The effects of privacy policy statements on customer behavior

The Internet has provided new channels for companies to gather behavioral and personal information about their customers. But is this a good thing? Bruce Spencer explores what customers think about their privacy.

A recent Information Data Corp . survey of 100 highly successful e-commerce companies indicated that 94 percent of the top 100 sites post privacy policy statements. These companies clearly believe privacy is the number one concern of most Internet users, and it's easy to understand why.

No technology has ever had the capability of gathering information (with or without the user’s knowledge) as effectively as the Internet. No information technology has ever had the potential of targeting precise marketing demographics as well as the Internet. And no technology has ever been able to disseminate information as widely and quickly as the Internet.

For an e-commerce company, these capabilities are a shining promise. But for the consumer, Internet technologies spell out a great potential for abuse. To feel comfortable with Internet technology, consumers need to know how their personal information is used. Let's take a look at how Web site privacy statements affect customer actions.

Information gathering
The information gathered on Web sites has a big effect on how users react to privacy issues. And companies go about collecting information and posting privacy statements in different ways. The Georgetown Internet Privacy Policy Study showed that 92.8 percent of sites collect at least one type of personal information (name, e-mail address, or postal address).

This data is supported and expanded upon in the FTC’s 1998 Report on Consumers' Online Privacy . The FTC report broke its findings into Web sites covering the following subjects: commercial, children's, health, retail, and financial, as well as popular sites.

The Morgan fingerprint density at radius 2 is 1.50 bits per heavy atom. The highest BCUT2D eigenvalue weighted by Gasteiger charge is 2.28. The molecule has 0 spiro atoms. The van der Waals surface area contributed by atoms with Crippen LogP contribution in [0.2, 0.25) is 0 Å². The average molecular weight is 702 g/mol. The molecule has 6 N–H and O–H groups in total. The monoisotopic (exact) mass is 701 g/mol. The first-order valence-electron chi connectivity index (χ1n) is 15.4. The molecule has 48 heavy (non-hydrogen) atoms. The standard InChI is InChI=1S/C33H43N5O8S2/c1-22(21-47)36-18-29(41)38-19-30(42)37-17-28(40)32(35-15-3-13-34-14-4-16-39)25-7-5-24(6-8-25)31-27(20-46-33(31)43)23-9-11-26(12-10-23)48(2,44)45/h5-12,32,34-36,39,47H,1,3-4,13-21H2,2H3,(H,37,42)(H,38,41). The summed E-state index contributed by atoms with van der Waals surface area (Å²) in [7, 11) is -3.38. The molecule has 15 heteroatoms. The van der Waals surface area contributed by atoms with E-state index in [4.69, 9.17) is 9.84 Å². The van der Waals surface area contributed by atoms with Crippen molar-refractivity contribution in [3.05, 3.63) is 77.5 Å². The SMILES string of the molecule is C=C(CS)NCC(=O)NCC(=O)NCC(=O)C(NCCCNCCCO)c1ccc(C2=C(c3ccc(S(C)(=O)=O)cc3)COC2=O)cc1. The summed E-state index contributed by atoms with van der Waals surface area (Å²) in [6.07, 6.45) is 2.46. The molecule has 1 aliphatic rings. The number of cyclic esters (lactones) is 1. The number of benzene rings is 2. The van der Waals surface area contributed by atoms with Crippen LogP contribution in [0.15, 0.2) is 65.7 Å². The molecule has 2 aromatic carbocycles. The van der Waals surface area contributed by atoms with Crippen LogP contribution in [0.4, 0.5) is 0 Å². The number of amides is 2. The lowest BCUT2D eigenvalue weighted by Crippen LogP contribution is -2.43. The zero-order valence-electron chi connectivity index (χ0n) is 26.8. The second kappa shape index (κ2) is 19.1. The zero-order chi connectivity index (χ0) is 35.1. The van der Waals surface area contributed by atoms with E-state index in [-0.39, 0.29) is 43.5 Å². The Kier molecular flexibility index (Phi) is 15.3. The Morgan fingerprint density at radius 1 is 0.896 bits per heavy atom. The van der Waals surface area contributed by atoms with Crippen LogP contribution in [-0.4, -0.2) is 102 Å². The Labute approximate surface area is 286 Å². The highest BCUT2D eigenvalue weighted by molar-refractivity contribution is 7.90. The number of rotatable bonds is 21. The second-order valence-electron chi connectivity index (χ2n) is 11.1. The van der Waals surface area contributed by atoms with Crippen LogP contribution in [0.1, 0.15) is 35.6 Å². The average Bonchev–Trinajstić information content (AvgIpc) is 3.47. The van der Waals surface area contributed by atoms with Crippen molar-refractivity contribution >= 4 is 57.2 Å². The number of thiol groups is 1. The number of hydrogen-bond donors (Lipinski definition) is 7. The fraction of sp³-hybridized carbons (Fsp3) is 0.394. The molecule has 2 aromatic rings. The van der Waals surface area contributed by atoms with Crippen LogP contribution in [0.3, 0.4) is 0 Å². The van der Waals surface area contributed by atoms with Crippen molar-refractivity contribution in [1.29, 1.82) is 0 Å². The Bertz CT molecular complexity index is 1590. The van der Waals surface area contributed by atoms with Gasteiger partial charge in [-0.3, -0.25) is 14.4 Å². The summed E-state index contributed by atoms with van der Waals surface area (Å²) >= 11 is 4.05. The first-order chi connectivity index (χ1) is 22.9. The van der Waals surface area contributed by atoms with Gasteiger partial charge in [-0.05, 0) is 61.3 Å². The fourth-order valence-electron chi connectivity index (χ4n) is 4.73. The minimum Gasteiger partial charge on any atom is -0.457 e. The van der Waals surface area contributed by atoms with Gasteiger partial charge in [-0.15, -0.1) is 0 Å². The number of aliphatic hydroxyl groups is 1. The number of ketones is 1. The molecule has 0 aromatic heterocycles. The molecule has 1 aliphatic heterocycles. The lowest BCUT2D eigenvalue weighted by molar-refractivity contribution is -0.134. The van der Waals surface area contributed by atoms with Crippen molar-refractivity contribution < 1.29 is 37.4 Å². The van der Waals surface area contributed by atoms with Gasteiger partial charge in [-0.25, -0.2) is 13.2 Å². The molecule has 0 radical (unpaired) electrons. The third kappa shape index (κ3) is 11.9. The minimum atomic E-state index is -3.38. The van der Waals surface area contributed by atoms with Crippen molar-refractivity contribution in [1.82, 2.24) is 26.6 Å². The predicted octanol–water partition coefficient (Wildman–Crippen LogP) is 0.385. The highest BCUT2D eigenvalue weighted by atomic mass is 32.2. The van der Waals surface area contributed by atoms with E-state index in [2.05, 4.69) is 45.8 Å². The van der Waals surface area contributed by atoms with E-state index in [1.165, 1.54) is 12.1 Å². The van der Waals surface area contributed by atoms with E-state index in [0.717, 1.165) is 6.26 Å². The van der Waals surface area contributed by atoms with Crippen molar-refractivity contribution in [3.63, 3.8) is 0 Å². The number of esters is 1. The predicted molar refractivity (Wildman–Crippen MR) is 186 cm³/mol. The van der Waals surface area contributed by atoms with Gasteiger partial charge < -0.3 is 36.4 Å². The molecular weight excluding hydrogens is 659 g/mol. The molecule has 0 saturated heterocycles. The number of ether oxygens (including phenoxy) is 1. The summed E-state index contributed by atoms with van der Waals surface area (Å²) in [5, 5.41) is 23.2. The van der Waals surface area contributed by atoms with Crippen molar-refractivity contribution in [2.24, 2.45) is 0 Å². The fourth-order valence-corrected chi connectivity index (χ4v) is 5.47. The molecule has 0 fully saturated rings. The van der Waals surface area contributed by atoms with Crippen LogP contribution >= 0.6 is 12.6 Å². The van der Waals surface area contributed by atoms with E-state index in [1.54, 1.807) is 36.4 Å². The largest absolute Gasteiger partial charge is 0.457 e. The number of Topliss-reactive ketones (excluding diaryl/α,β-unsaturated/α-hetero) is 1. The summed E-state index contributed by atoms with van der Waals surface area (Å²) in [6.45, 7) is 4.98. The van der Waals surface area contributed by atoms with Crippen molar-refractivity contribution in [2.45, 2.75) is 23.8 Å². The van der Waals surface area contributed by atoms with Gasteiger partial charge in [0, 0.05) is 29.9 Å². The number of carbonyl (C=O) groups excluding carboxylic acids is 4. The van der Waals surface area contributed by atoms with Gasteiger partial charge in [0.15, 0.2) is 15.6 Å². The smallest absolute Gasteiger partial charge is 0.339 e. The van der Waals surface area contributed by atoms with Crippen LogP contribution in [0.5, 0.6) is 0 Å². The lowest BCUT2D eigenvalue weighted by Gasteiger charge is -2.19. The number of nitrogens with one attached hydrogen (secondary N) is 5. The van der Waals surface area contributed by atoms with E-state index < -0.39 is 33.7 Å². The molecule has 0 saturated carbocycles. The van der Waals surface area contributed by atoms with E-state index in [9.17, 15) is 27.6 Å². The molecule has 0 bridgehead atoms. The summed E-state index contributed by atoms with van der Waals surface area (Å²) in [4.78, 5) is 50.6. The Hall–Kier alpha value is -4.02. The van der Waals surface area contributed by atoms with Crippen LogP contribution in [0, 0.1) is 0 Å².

The most interesting disparity here is in the disclosure of how information is used, with 71 percent of popular sites freely telling customers how they use information, as opposed to only 14 percent of commercial sites. The Georgetown study (which was conducted a year after the FTC report) suggested that this trend has changed quite dramatically. In that study, 65.7 percent of surveyed Web sites posted statements explaining how collected information is used.

There are two likely forces responsible for this change. The first is the threat of government regulation if companies don’t respond to consumer complaints about privacy online. But an even more powerful force is the voice of consumers themselves.

Consumer concerns about privacy
Internet consumers are adamant about how Web sites should handle private information. This attitude is evident in The 10th annual GVU (Graphic, Visualization, & Usability Center ) WWW User Survey , as the following statistics show:
  • 77.5 percent think that privacy is more important than convenience
  • 71.5 percent think that there should be new laws to protect privacy on the Internet
  • 84.3 percent said that content providers shouldn’t have the right to resell user information